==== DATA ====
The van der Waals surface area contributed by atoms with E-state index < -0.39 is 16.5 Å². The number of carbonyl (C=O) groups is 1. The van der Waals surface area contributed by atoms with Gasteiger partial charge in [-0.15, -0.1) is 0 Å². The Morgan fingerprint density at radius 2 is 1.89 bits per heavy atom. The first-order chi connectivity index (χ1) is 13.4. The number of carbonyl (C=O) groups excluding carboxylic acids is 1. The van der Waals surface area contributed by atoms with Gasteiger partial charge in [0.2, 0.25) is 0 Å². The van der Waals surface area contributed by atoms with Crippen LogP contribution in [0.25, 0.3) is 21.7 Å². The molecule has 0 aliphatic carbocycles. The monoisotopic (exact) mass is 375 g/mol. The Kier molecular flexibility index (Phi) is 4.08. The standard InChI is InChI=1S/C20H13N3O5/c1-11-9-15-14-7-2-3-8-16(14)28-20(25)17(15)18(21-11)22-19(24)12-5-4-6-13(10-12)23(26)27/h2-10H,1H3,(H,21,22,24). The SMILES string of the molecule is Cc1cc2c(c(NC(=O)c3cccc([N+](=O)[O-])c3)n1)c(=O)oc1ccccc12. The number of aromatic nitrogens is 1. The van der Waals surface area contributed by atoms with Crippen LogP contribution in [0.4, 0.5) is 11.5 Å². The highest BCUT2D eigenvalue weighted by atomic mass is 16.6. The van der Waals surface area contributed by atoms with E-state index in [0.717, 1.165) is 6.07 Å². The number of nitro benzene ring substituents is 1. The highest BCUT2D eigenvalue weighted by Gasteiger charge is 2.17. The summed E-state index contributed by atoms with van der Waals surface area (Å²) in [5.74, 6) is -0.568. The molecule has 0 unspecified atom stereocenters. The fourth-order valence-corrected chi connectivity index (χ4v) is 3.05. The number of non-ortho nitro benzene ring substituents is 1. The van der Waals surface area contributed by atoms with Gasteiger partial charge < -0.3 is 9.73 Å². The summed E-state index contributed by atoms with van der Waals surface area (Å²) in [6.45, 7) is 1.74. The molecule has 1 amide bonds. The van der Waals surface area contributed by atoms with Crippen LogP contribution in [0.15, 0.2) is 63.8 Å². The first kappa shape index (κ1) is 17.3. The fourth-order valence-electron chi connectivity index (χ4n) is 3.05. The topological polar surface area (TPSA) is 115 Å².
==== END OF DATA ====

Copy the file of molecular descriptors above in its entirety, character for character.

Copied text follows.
The van der Waals surface area contributed by atoms with E-state index < -0.39 is 16.5 Å². The number of carbonyl (C=O) groups is 1. The van der Waals surface area contributed by atoms with Gasteiger partial charge in [-0.15, -0.1) is 0 Å². The Morgan fingerprint density at radius 2 is 1.89 bits per heavy atom. The first-order chi connectivity index (χ1) is 13.4. The number of carbonyl (C=O) groups excluding carboxylic acids is 1. The van der Waals surface area contributed by atoms with Gasteiger partial charge in [0.2, 0.25) is 0 Å². The van der Waals surface area contributed by atoms with Crippen LogP contribution in [0.25, 0.3) is 21.7 Å². The molecule has 0 aliphatic carbocycles. The monoisotopic (exact) mass is 375 g/mol. The Kier molecular flexibility index (Phi) is 4.08. The standard InChI is InChI=1S/C20H13N3O5/c1-11-9-15-14-7-2-3-8-16(14)28-20(25)17(15)18(21-11)22-19(24)12-5-4-6-13(10-12)23(26)27/h2-10H,1H3,(H,21,22,24). The SMILES string of the molecule is Cc1cc2c(c(NC(=O)c3cccc([N+](=O)[O-])c3)n1)c(=O)oc1ccccc12. The number of aromatic nitrogens is 1. The van der Waals surface area contributed by atoms with Crippen LogP contribution in [0.4, 0.5) is 11.5 Å². The highest BCUT2D eigenvalue weighted by atomic mass is 16.6. The van der Waals surface area contributed by atoms with E-state index in [0.717, 1.165) is 6.07 Å². The number of nitro benzene ring substituents is 1. The highest BCUT2D eigenvalue weighted by Gasteiger charge is 2.17. The summed E-state index contributed by atoms with van der Waals surface area (Å²) in [5.74, 6) is -0.568. The molecule has 0 unspecified atom stereocenters. The fourth-order valence-corrected chi connectivity index (χ4v) is 3.05. The number of non-ortho nitro benzene ring substituents is 1. The van der Waals surface area contributed by atoms with Gasteiger partial charge < -0.3 is 9.73 Å². The summed E-state index contributed by atoms with van der Waals surface area (Å²) in [6.45, 7) is 1.74. The molecule has 1 amide bonds. The van der Waals surface area contributed by atoms with Crippen LogP contribution in [0.15, 0.2) is 63.8 Å². The first kappa shape index (κ1) is 17.3. The fourth-order valence-electron chi connectivity index (χ4n) is 3.05. The topological polar surface area (TPSA) is 115 Å².